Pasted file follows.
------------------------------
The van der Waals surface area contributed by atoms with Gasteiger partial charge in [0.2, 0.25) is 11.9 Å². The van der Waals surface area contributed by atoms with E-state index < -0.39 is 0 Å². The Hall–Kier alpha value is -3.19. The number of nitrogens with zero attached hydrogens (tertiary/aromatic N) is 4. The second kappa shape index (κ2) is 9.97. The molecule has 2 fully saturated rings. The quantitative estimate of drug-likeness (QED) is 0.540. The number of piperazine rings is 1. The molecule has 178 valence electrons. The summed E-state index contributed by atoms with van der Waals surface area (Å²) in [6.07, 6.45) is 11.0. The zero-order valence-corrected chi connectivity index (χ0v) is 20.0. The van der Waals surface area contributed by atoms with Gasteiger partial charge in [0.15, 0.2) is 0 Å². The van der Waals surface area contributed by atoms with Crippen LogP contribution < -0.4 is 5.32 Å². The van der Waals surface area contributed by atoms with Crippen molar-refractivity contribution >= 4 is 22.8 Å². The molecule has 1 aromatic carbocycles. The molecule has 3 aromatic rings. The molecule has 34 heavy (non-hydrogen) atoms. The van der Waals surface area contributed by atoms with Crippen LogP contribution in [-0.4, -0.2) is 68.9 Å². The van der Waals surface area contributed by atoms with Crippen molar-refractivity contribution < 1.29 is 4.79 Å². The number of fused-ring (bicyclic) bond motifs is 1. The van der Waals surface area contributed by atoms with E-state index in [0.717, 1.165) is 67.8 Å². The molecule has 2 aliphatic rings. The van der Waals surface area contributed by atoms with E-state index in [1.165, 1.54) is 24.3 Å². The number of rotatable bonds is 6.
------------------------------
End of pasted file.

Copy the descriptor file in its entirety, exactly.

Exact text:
The van der Waals surface area contributed by atoms with Gasteiger partial charge in [0.2, 0.25) is 11.9 Å². The van der Waals surface area contributed by atoms with E-state index < -0.39 is 0 Å². The Hall–Kier alpha value is -3.19. The number of nitrogens with zero attached hydrogens (tertiary/aromatic N) is 4. The second kappa shape index (κ2) is 9.97. The molecule has 2 fully saturated rings. The quantitative estimate of drug-likeness (QED) is 0.540. The number of piperazine rings is 1. The molecule has 178 valence electrons. The summed E-state index contributed by atoms with van der Waals surface area (Å²) in [6.07, 6.45) is 11.0. The zero-order valence-corrected chi connectivity index (χ0v) is 20.0. The van der Waals surface area contributed by atoms with Gasteiger partial charge in [0.15, 0.2) is 0 Å². The van der Waals surface area contributed by atoms with Crippen LogP contribution < -0.4 is 5.32 Å². The van der Waals surface area contributed by atoms with Crippen molar-refractivity contribution >= 4 is 22.8 Å². The molecule has 1 aromatic carbocycles. The molecule has 3 aromatic rings. The molecule has 34 heavy (non-hydrogen) atoms. The van der Waals surface area contributed by atoms with Crippen LogP contribution in [-0.4, -0.2) is 68.9 Å². The van der Waals surface area contributed by atoms with Crippen molar-refractivity contribution < 1.29 is 4.79 Å². The number of fused-ring (bicyclic) bond motifs is 1. The van der Waals surface area contributed by atoms with E-state index in [0.717, 1.165) is 67.8 Å². The molecule has 2 aliphatic rings. The van der Waals surface area contributed by atoms with E-state index in [1.165, 1.54) is 24.3 Å². The number of rotatable bonds is 6.